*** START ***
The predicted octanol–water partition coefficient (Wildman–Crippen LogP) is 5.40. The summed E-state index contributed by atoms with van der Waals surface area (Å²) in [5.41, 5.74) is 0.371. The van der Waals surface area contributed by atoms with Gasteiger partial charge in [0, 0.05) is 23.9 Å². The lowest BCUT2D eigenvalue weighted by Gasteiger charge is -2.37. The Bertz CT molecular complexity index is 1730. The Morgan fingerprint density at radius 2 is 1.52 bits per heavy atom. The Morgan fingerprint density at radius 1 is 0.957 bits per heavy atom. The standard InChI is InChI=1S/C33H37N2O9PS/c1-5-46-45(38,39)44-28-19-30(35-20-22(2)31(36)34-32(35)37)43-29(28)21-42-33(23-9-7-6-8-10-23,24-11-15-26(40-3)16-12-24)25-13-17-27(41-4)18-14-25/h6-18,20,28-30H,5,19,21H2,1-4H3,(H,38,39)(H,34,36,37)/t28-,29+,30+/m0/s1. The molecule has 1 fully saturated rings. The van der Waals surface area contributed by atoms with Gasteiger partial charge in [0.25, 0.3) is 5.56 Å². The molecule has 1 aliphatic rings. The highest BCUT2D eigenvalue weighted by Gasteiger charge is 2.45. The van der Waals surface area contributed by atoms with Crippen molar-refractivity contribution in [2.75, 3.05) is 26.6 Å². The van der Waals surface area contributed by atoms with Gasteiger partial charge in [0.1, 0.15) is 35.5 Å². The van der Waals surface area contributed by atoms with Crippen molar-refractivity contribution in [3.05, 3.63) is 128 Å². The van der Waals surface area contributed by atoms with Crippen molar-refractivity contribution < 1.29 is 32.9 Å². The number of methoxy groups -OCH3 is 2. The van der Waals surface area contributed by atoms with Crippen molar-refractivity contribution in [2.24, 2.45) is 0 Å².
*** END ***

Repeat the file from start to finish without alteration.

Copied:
The predicted octanol–water partition coefficient (Wildman–Crippen LogP) is 5.40. The summed E-state index contributed by atoms with van der Waals surface area (Å²) in [5.41, 5.74) is 0.371. The van der Waals surface area contributed by atoms with Gasteiger partial charge in [0, 0.05) is 23.9 Å². The lowest BCUT2D eigenvalue weighted by Gasteiger charge is -2.37. The Bertz CT molecular complexity index is 1730. The Morgan fingerprint density at radius 2 is 1.52 bits per heavy atom. The Morgan fingerprint density at radius 1 is 0.957 bits per heavy atom. The standard InChI is InChI=1S/C33H37N2O9PS/c1-5-46-45(38,39)44-28-19-30(35-20-22(2)31(36)34-32(35)37)43-29(28)21-42-33(23-9-7-6-8-10-23,24-11-15-26(40-3)16-12-24)25-13-17-27(41-4)18-14-25/h6-18,20,28-30H,5,19,21H2,1-4H3,(H,38,39)(H,34,36,37)/t28-,29+,30+/m0/s1. The molecule has 1 fully saturated rings. The van der Waals surface area contributed by atoms with Gasteiger partial charge in [0.25, 0.3) is 5.56 Å². The molecule has 1 aliphatic rings. The highest BCUT2D eigenvalue weighted by Gasteiger charge is 2.45. The van der Waals surface area contributed by atoms with Crippen molar-refractivity contribution in [2.75, 3.05) is 26.6 Å². The van der Waals surface area contributed by atoms with Gasteiger partial charge in [0.1, 0.15) is 35.5 Å². The van der Waals surface area contributed by atoms with Crippen molar-refractivity contribution in [3.05, 3.63) is 128 Å². The van der Waals surface area contributed by atoms with Crippen molar-refractivity contribution < 1.29 is 32.9 Å². The number of methoxy groups -OCH3 is 2. The van der Waals surface area contributed by atoms with Crippen molar-refractivity contribution in [2.24, 2.45) is 0 Å².